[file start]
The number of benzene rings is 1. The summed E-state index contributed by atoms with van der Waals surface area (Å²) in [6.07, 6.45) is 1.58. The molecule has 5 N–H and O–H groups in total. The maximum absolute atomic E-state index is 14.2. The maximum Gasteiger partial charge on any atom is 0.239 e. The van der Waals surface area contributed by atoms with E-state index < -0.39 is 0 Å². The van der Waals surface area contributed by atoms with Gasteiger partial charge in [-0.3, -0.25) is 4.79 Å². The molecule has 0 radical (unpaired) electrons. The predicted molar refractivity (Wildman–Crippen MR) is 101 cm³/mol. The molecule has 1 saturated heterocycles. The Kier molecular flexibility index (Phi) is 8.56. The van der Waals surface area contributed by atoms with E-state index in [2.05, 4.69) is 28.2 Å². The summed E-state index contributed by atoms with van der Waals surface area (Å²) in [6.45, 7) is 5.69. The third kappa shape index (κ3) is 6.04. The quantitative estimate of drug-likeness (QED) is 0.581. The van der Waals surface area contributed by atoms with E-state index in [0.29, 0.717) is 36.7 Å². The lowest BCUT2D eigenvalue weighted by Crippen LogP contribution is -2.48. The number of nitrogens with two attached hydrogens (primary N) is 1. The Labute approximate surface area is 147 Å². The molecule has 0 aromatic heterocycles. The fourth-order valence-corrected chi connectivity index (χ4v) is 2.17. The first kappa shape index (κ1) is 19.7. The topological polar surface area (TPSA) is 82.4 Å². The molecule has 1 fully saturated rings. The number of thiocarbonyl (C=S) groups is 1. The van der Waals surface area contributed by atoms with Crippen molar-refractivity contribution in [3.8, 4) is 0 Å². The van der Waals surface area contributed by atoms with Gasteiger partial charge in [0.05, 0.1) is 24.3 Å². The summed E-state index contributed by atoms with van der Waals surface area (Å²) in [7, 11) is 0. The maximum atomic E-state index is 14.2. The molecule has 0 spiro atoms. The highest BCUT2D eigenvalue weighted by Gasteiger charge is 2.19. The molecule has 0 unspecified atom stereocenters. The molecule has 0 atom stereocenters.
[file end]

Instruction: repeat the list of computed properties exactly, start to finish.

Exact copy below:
The number of benzene rings is 1. The summed E-state index contributed by atoms with van der Waals surface area (Å²) in [6.07, 6.45) is 1.58. The molecule has 5 N–H and O–H groups in total. The maximum absolute atomic E-state index is 14.2. The maximum Gasteiger partial charge on any atom is 0.239 e. The van der Waals surface area contributed by atoms with E-state index < -0.39 is 0 Å². The van der Waals surface area contributed by atoms with Gasteiger partial charge in [-0.3, -0.25) is 4.79 Å². The molecule has 0 radical (unpaired) electrons. The predicted molar refractivity (Wildman–Crippen MR) is 101 cm³/mol. The molecule has 1 saturated heterocycles. The Kier molecular flexibility index (Phi) is 8.56. The van der Waals surface area contributed by atoms with E-state index in [2.05, 4.69) is 28.2 Å². The summed E-state index contributed by atoms with van der Waals surface area (Å²) in [6.45, 7) is 5.69. The third kappa shape index (κ3) is 6.04. The quantitative estimate of drug-likeness (QED) is 0.581. The van der Waals surface area contributed by atoms with E-state index in [0.29, 0.717) is 36.7 Å². The lowest BCUT2D eigenvalue weighted by Crippen LogP contribution is -2.48. The number of nitrogens with two attached hydrogens (primary N) is 1. The Labute approximate surface area is 147 Å². The molecule has 0 aromatic heterocycles. The fourth-order valence-corrected chi connectivity index (χ4v) is 2.17. The first kappa shape index (κ1) is 19.7. The topological polar surface area (TPSA) is 82.4 Å². The molecule has 1 fully saturated rings. The number of thiocarbonyl (C=S) groups is 1. The van der Waals surface area contributed by atoms with Crippen molar-refractivity contribution in [3.8, 4) is 0 Å². The van der Waals surface area contributed by atoms with Gasteiger partial charge in [0.05, 0.1) is 24.3 Å². The summed E-state index contributed by atoms with van der Waals surface area (Å²) in [7, 11) is 0. The maximum atomic E-state index is 14.2. The molecule has 0 spiro atoms. The highest BCUT2D eigenvalue weighted by Gasteiger charge is 2.19. The molecule has 0 unspecified atom stereocenters. The molecule has 0 atom stereocenters.